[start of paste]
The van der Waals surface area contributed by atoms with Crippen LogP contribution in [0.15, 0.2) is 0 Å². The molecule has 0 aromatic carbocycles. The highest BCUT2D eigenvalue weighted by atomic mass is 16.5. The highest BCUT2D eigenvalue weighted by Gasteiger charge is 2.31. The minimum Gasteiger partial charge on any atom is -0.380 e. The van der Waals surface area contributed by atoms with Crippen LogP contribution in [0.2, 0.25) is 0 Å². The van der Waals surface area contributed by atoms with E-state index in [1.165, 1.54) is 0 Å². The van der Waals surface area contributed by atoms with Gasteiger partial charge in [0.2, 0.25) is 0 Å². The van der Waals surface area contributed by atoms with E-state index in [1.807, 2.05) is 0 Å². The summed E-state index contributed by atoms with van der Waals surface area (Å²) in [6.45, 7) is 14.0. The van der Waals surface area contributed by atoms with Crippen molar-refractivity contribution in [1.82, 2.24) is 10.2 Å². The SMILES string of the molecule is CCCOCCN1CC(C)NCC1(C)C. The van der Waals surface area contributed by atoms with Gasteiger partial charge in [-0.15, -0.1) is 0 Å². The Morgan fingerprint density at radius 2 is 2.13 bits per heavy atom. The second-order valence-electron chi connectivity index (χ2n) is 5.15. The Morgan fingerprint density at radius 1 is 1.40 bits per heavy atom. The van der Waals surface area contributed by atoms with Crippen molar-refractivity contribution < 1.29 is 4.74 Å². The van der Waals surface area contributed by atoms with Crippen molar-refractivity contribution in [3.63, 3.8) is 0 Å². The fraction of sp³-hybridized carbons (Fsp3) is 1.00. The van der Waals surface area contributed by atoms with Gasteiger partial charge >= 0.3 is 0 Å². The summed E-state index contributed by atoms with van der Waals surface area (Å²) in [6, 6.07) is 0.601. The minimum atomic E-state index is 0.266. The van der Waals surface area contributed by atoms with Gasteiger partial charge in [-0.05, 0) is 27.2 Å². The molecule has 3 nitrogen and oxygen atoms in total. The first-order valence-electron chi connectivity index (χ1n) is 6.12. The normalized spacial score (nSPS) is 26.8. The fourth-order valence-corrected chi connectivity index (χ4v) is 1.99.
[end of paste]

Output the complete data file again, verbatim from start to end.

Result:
The van der Waals surface area contributed by atoms with Crippen LogP contribution in [0.15, 0.2) is 0 Å². The molecule has 0 aromatic carbocycles. The highest BCUT2D eigenvalue weighted by atomic mass is 16.5. The highest BCUT2D eigenvalue weighted by Gasteiger charge is 2.31. The minimum Gasteiger partial charge on any atom is -0.380 e. The van der Waals surface area contributed by atoms with Crippen LogP contribution in [0.2, 0.25) is 0 Å². The van der Waals surface area contributed by atoms with E-state index in [1.165, 1.54) is 0 Å². The van der Waals surface area contributed by atoms with Gasteiger partial charge in [0.2, 0.25) is 0 Å². The van der Waals surface area contributed by atoms with E-state index in [1.807, 2.05) is 0 Å². The summed E-state index contributed by atoms with van der Waals surface area (Å²) in [6.45, 7) is 14.0. The van der Waals surface area contributed by atoms with Crippen molar-refractivity contribution in [1.82, 2.24) is 10.2 Å². The SMILES string of the molecule is CCCOCCN1CC(C)NCC1(C)C. The van der Waals surface area contributed by atoms with Gasteiger partial charge in [-0.15, -0.1) is 0 Å². The Morgan fingerprint density at radius 2 is 2.13 bits per heavy atom. The second-order valence-electron chi connectivity index (χ2n) is 5.15. The Morgan fingerprint density at radius 1 is 1.40 bits per heavy atom. The van der Waals surface area contributed by atoms with Crippen molar-refractivity contribution < 1.29 is 4.74 Å². The van der Waals surface area contributed by atoms with Crippen molar-refractivity contribution in [3.63, 3.8) is 0 Å². The fraction of sp³-hybridized carbons (Fsp3) is 1.00. The van der Waals surface area contributed by atoms with Gasteiger partial charge >= 0.3 is 0 Å². The summed E-state index contributed by atoms with van der Waals surface area (Å²) in [6, 6.07) is 0.601. The minimum atomic E-state index is 0.266. The van der Waals surface area contributed by atoms with Gasteiger partial charge in [-0.05, 0) is 27.2 Å². The molecule has 3 nitrogen and oxygen atoms in total. The first-order valence-electron chi connectivity index (χ1n) is 6.12. The normalized spacial score (nSPS) is 26.8. The fourth-order valence-corrected chi connectivity index (χ4v) is 1.99.